Las Vegas Sun

May 12, 2021

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Foreclosure rate drops, but Nevada still ranks No. 1

Year in Review

Sam Morris / Las Vegas Sun file

Houses sprawl across the Las Vegas Valley. When the housing bubble burst in 2007, Las Vegas became the No. 1 area in foreclosures nationwide.

Nevada has seen a decline in foreclosures compared to last year, but the state kept its No. 1 national ranking in the first half of 2010.

California-based RealtyTrac, which monitors foreclosures nationwide, reported foreclosure filings fell 13 percent from the second half of 2009 and fell 6 percent from the first six months of last year.

That was a better showing than the nation as a whole, with foreclosure filings up 8 percent compared to the first half of 2009. Filings nationwide fell 5 percent compared to July to December 2009, but Nevada still fared better.

The area’s foreclosure problem, meanwhile, isn’t over, based on the latest numbers released by national research firm CoreLogic.

The firm reported that in May 21 percent of mortgages in Las Vegas were delinquent by 90 days or more. The 90-day delinquency rate was only 13 percent in January 2009.

The increase is a reflection of the economy and people losing their jobs and household incomes declining, analysts said.

Backing that up, Forbes reported this week that Las Vegas ranks at the top of its list of riskiest cities for homeowners. It predicted that a new wave of foreclosures is likely to occur in the coming months.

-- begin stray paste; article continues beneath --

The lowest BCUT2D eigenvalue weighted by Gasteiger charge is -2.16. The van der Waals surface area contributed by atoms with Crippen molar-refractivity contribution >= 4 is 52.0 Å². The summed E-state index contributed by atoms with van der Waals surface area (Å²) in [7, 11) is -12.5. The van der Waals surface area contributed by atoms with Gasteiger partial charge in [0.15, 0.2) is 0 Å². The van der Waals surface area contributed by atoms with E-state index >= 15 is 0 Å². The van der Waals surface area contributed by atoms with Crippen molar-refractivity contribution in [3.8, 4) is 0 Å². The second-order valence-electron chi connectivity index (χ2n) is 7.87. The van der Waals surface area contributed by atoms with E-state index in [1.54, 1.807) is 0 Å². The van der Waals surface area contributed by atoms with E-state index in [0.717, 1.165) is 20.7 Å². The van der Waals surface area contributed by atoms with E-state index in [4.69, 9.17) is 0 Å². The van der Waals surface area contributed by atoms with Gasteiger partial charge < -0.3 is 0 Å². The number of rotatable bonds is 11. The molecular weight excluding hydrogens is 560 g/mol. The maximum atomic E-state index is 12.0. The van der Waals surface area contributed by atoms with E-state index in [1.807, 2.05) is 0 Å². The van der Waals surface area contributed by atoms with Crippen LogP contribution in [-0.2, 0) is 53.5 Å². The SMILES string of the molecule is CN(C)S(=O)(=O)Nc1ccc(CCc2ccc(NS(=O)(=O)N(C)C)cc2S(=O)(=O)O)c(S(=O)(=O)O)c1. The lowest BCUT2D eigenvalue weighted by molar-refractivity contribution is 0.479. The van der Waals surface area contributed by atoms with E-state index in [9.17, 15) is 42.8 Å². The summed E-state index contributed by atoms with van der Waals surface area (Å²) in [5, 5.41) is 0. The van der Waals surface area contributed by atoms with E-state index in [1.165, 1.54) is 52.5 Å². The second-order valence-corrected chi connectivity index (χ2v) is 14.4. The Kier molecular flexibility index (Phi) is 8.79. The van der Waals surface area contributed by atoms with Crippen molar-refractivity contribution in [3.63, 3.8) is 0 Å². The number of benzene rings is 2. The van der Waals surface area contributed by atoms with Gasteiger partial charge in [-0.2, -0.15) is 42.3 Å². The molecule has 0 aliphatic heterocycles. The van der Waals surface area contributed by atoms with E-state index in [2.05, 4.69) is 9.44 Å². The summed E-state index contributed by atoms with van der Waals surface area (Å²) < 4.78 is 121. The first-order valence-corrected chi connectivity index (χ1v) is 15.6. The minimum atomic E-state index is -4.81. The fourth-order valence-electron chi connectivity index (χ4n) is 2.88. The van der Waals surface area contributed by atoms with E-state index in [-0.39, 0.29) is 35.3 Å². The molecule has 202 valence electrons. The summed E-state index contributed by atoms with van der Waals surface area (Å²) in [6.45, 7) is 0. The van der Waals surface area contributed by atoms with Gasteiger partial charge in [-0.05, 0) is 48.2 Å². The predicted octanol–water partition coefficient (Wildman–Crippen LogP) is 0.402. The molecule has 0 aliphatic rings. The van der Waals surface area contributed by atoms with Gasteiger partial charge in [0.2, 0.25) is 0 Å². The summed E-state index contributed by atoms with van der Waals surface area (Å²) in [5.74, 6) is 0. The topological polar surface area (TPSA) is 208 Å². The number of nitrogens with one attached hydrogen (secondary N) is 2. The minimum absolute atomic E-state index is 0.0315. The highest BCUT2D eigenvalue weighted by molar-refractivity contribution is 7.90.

Forbes cited the city’s delinquency rate in making the forecast.

Nevada had 64,429 foreclosure filings in the first half of 2010, which equated to one filing for every 17 households or 5 percent of the housing units in the state, RealtyTrac reported.

Nevada had 38,077 foreclosure filings in the second quarter of 2010, which was 10 percent higher than the first quarter, RealtyTrac reported. The second quarter filings, however, were 13 percent below the level of the April through June period in 2009.

RealtyTrac reported that the pace of properties entering foreclosure slowed because lenders delayed proceedings by being more aggressive with short sales and loan modifications.

Wells Fargo, for example, held a workshop in Las Vegas last weekend to help customers obtain loan modifications or take other steps to avoid foreclosure.

Even though lenders slowed on starting the foreclosure process, they quickened the pace on taking possession of those properties whose proceedings were delayed in 2009 by foreclosure prevention efforts, the firm said.

In Nevada, 10,747 homes were repossessed in the second quarter, RealtyTrac reported.

Arizona was ranked second in the nation behind Nevada over the first half of 2009. Florida was third and California was fourth. Utah ranked fifth.

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